We’ve all heard the term probation officer—whether it was on the news, in some popular crime drama or through personal experiences.
Simply put probation officers supervise offenders who are on probation—those who are still under court supervision but live in the community rather than being sentenced to prison.
But what does the job of a probation officer actually involve? Let’s look at some real-world examples.
Juvenile Probation Officer Spotlight
Juvenile probation officer Ronaldi Rollins was supervising 20 teens at the time he was profiled by reporter Clay Duda for the Juvenile Justice Information Exchange (JJIE) (September 21, 2011). While probationers might sometimes go to Rollins’ Atlanta office, the probation officer would often travel to schools, streets, homes and vacant lots to find the youth he worked with. “A big part of my job is mentoring…And the best way to be a mentor is to relate to the kids on common ground,” said Rollins in the JJIE article, which also described Rollins following up with a teen who had broken probation to end up in a youth detention facility. Rollins told him he would recommend a 30-day sentence followed by community supervision. Rollins believed in the teen, who was no longer a member of a gang.
Another part of Rollins’ job was to ensure his probationers stay up to date on their studies. The JJIE article described how the probation officer was overseeing the Clayton County Virtual Alternative School where students completed their school work on computers at home.
Adult Probation Officer Spotlight
As of May 2011, the Taunton District Court Probation Department in Massachussetts had nine probation officers. Each officer would “undertake as many as 50 supervised cases, another 40 or so OUI [operating under the influence] cases and at least 60 unsupervised, or ‘administrative,’ cases, the latter of which usually require no special conditions and often involve driving violations,” reported Charles Winokoor for the GateHouse News Service (July 22, 2011). Winokoor added that the probation officers would meet with their “maximum level probationers,” often in their homes, every two weeks. In addition to making regular visits, the Probation Department staff would get their probationers into essential programs, such as addictions treatment and vocational assistance.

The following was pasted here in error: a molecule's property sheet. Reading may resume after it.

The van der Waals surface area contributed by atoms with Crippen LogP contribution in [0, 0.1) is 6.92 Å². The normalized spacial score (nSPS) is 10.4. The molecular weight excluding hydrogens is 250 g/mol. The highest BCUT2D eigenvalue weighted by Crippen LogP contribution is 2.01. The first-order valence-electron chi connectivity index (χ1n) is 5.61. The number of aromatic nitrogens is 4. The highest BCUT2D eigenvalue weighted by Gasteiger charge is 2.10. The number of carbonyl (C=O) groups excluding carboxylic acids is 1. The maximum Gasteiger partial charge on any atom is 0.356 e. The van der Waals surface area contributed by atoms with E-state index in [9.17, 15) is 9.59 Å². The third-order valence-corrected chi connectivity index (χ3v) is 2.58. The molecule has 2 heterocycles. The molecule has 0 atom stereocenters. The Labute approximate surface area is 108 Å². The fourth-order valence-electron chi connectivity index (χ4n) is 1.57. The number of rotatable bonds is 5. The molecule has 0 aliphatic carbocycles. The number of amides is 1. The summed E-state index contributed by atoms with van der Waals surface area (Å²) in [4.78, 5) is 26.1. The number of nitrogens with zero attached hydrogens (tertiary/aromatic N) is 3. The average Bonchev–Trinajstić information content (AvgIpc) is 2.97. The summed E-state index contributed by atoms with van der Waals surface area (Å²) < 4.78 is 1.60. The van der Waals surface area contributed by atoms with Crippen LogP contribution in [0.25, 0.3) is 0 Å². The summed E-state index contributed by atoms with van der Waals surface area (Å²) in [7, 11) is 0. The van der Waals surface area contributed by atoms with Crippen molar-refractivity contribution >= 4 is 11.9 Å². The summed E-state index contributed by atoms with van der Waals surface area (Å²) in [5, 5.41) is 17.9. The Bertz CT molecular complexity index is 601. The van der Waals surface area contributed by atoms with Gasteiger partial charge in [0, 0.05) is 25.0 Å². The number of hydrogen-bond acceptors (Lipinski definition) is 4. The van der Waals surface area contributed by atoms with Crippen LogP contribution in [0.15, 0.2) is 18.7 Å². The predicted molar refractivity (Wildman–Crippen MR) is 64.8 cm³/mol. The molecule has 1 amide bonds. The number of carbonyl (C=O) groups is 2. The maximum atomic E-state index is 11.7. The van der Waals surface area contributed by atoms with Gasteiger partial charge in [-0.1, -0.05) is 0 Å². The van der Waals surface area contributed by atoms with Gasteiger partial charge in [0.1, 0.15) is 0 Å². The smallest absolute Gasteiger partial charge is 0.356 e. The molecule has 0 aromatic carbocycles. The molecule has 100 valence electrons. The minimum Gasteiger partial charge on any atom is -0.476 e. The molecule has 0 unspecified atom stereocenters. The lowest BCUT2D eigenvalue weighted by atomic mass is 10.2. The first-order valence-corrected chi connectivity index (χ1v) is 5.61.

Winokoor profiles probation officer Jason Avellar, who, as quoted in the article, said, “Instead of trying to put people in jail we’re doing the exact opposite…A lot of these people come from tough backgrounds and lack any kind of support system. We try to help them rebuild the foundation of their lives…I absolutely love my job. Every face, story and problem is different (and) sometimes just getting a thank you is more than enough.”
We’ve barely broken the surface of a probation officer’s career description….With the fulfilling reward of seeing probationers turn their lives around, it also has its share of challenges, and the profession is not for the faint of heart. But for those who are an ideal fit to be a probation officer, they will truly be making a positive difference in the lives of the people they supervise and serve.